...Indicted Minister For Tamale MCE A FORMER OFFICIAL of the ruling New Patriotic Party (NPP) administration indicted by the government-established Wuaku Commission, which looked into the scandalous deaths of the late Ya Na Andani II and 30 others, has been penned down for the job of Municipal Chief Executive (MCE) of Tamale, the northern regional capital.
Prince Imoru Alhassan Andani, former Northern Regional Minister, who was pencilled-in for prosecution by the Wuako Commission, may have his one-time job as a former DCE of Tamale returned to him unless the inevitable happens, GYE NYAME CONCORD has gathered.
The possible appointment of Prince Andani, presently an Executive Director of Management Aid, a non-profit organisation, to the MCE post has already raised eyebrows within informed circles in both Accra and Tamale, with some questioning the impact the appointment could have on the security situation in the already charged atmosphere up north.
Strikingly, Mr Andani is also the defeated candidate for the ruling party for the Kumbungu seat vacated by Alhaji Mohammed Mumuni, running mate of NDC flagbearer Professor J. E. Atta Mills at the December 2004 polls.
Three youthful supporters of his campaign team – Yakubu Napari, Afa Amadu (a.k.a. Iran/Iraq) and Abu Hani al Basha were murdered in his constituency during campaign for him in the December 2004 elections.
Efforts throughout yesterday to reach Mr Andani, who is presently pursuing a post graduate programme at GIMPA, Accra, failed. His cell phone appeared to have been turned off, according to messages gathered on phoning his mobile network.
It was unclear by press time which power base in the NPP was behind his possible appointment, but insiders of the ruling party were divided over the wisdom behind such an appointment, with some suggesting that such a slot might aggravate the Abudu/Andani conflict in Dagbon.
Already, intelligence reports picked up by this paper last week suggested that the Andani faction of the conflict might announce a pull-out from the mediation process of the three prominent chiefs – the Asantehene, Nayiri and Yagbon Wura.
Sources say Prince Andani's father was originally an Andani who decamped to the Abudu gate over a chieftaincy issue.
Significantly, the Wuaku Commission, which was tasked among others to identify those responsible for the events in Dagbon “and resultant deaths and injuries of persons and to recommend appropriate sanctions or actions against any person found to have caused, been responsible for or been involved in the violence and the resultant deaths and injuries,” recommended that Prince Andani “should be charged with criminal negligence.”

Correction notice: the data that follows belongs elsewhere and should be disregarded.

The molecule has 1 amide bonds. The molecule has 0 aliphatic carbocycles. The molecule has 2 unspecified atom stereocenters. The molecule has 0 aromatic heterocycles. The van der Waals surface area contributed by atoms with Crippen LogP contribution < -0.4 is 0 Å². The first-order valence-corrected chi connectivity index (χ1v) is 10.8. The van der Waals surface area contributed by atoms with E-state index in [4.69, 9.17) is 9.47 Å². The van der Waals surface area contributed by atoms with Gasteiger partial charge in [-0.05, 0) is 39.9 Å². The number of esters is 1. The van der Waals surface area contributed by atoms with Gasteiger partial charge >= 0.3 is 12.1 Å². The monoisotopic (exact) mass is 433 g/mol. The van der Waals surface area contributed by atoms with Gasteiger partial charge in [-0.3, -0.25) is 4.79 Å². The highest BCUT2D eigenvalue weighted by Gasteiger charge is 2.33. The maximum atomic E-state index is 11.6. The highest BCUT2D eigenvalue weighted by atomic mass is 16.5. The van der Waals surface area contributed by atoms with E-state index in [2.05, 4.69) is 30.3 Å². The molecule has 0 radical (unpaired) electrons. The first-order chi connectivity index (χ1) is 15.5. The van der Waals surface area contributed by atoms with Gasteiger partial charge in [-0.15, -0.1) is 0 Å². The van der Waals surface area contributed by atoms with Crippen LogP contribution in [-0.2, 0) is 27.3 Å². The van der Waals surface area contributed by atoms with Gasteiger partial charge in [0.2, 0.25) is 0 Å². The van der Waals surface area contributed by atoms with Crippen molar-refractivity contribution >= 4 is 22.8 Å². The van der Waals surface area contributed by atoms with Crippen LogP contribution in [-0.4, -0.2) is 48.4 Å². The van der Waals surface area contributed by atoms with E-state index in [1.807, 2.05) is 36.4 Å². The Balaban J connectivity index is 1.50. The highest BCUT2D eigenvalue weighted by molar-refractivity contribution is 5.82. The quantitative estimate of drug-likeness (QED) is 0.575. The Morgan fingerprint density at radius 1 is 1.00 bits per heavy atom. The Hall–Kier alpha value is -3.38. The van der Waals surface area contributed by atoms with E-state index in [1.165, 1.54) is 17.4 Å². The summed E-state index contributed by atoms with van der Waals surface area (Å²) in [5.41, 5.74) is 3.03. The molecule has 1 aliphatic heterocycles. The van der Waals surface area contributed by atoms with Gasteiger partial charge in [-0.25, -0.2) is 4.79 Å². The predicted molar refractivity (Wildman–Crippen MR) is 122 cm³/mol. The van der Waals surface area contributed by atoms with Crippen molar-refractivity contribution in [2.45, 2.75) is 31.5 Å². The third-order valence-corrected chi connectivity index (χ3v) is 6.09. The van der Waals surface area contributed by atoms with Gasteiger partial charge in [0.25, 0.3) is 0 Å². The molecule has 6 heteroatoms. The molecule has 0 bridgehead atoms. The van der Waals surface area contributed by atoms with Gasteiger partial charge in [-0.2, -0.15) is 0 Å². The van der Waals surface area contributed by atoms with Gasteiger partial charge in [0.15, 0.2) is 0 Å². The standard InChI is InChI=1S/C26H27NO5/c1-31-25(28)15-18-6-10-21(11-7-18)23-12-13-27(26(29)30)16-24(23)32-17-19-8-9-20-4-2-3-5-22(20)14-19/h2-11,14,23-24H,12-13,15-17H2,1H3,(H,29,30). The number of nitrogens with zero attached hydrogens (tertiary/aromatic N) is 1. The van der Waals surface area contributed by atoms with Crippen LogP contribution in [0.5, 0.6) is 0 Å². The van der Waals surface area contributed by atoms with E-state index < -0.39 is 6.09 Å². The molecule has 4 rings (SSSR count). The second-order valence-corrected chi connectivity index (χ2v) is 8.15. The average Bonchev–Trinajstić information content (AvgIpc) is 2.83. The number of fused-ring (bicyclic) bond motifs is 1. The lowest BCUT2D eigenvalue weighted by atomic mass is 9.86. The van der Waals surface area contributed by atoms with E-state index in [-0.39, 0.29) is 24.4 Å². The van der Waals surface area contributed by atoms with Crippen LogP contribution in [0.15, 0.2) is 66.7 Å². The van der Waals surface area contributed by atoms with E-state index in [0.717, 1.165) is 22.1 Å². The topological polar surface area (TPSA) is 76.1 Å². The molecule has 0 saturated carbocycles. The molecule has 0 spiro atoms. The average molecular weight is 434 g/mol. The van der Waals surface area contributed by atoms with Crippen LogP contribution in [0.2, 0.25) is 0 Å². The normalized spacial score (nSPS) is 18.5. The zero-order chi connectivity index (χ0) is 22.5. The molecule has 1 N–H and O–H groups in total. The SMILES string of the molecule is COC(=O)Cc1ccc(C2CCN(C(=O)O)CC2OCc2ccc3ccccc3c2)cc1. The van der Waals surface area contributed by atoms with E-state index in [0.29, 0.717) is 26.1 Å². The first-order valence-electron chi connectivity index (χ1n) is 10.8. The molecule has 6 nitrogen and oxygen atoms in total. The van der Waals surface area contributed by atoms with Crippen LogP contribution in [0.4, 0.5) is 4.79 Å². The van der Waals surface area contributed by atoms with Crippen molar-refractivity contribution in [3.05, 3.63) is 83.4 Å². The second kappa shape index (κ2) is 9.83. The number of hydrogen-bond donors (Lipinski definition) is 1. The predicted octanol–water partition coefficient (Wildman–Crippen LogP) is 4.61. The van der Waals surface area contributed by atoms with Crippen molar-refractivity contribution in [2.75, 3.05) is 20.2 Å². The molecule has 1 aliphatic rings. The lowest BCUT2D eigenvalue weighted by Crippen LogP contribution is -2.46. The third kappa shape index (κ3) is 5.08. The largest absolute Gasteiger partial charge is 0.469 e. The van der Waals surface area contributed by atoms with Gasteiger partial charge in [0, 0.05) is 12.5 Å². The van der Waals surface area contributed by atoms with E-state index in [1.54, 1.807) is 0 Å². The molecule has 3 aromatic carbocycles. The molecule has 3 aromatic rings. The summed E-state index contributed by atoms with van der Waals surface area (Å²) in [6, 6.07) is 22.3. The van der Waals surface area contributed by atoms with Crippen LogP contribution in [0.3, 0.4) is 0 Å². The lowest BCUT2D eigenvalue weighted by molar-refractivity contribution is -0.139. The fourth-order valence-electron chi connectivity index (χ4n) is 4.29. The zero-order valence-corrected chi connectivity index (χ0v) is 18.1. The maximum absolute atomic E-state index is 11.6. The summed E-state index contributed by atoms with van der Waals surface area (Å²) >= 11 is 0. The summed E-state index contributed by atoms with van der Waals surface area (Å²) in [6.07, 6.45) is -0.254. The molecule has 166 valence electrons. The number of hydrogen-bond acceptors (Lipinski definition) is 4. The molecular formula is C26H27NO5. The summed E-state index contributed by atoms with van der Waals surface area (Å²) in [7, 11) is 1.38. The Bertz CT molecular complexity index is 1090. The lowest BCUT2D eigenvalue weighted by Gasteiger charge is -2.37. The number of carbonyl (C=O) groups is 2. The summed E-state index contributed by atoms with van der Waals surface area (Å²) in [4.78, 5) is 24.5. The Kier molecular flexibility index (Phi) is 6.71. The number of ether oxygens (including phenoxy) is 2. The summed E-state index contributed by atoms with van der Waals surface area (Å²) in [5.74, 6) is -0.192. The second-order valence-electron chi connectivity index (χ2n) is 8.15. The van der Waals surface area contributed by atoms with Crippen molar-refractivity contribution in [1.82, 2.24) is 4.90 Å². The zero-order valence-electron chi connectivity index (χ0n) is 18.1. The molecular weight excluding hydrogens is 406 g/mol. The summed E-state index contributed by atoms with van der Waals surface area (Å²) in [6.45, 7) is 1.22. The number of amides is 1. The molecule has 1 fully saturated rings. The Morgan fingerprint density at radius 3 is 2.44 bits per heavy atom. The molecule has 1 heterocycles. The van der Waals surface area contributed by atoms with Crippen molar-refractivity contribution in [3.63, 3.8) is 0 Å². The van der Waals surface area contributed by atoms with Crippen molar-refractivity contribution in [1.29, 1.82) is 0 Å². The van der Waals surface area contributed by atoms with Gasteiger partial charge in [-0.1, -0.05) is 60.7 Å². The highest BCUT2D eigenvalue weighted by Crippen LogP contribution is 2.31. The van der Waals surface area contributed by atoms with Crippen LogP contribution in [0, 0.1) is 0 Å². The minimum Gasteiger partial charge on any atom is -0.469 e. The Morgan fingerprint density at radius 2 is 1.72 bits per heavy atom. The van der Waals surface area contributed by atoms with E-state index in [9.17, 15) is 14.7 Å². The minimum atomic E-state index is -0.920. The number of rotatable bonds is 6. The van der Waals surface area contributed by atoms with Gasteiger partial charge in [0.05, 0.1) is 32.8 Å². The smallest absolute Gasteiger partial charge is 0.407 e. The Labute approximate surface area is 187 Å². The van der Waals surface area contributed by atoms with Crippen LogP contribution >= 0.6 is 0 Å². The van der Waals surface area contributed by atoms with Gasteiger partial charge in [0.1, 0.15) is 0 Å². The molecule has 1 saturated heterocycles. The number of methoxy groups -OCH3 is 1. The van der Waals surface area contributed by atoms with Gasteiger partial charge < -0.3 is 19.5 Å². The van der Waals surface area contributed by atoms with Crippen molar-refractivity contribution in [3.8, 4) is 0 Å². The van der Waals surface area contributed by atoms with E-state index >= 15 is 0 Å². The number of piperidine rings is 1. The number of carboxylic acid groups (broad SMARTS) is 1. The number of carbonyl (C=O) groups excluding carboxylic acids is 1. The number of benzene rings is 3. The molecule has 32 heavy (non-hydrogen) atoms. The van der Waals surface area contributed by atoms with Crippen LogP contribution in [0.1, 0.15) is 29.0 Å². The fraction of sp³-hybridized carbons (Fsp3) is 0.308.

The report said “He indiscreetly lifted the curfew in Yendi and the ban on the celebration of the Bugum festival imposed by the REGSEC and ratified by the Minister for the Interior. His negligence led to the escalation of the conflict.”
The Commission also noted that even though Prince Andani “had the authority by the Curfew (Yendi) Instrument 2002, to suspend the operation of the curfew… as and when he thinks fit, his decision was hasty, indiscreet and against all caution and admonition by the security agencies.
“His perennial absence at post, before and during the crisis constitutes a dereliction of duty in an emergency situation,” the Wuaku Commission, which was made up of Mr Justice I. N. K. Wuaku, Professor Kwesi Yankah of the University of Ghana and Mrs Florence Brew, an Educationist, concluded.
But in the face of these finding and the government's own acceptance of it in a White Paper, close aides of the former DCE/Minster and deep throat sources close to the presidency say until there is a change of heart, Prince Andani would be sent back to the post that Justice Wuaku and his team believed he failed to hold.
Interestingly, the Government's White Paper issued on the Wuako Commission's Report recounted the “hasty lifting of the curfew and the ban on the celebration of the Bugum festival” by Prince Andani “as other contributory factors to the eruption of violence.”
It however indicated that the charge of criminal negligence recommended by the former Supreme Court judge and his two colleagues was unknown to the law.
“Government has taken note of the Commission's recommendations that the former Regional Minister, Prince Imoru Andani, who under pressure from the late Ya-Na, Yakubu Andani II, lifted the curfew and the ban on the celebration of the Bugum Festival, and thus set the scene for the carnage, should be changed with “criminal negligence”. Even though his conduct merits censure and a reprimand, Government is unable to accept the recommendation since there is no evidence that his conduct was motivated by ill-will or any sinister design. In any event, the offence of “criminal negligence” is unknown to our law. In the circumstances, Government will decide on appropriate action in his regard.”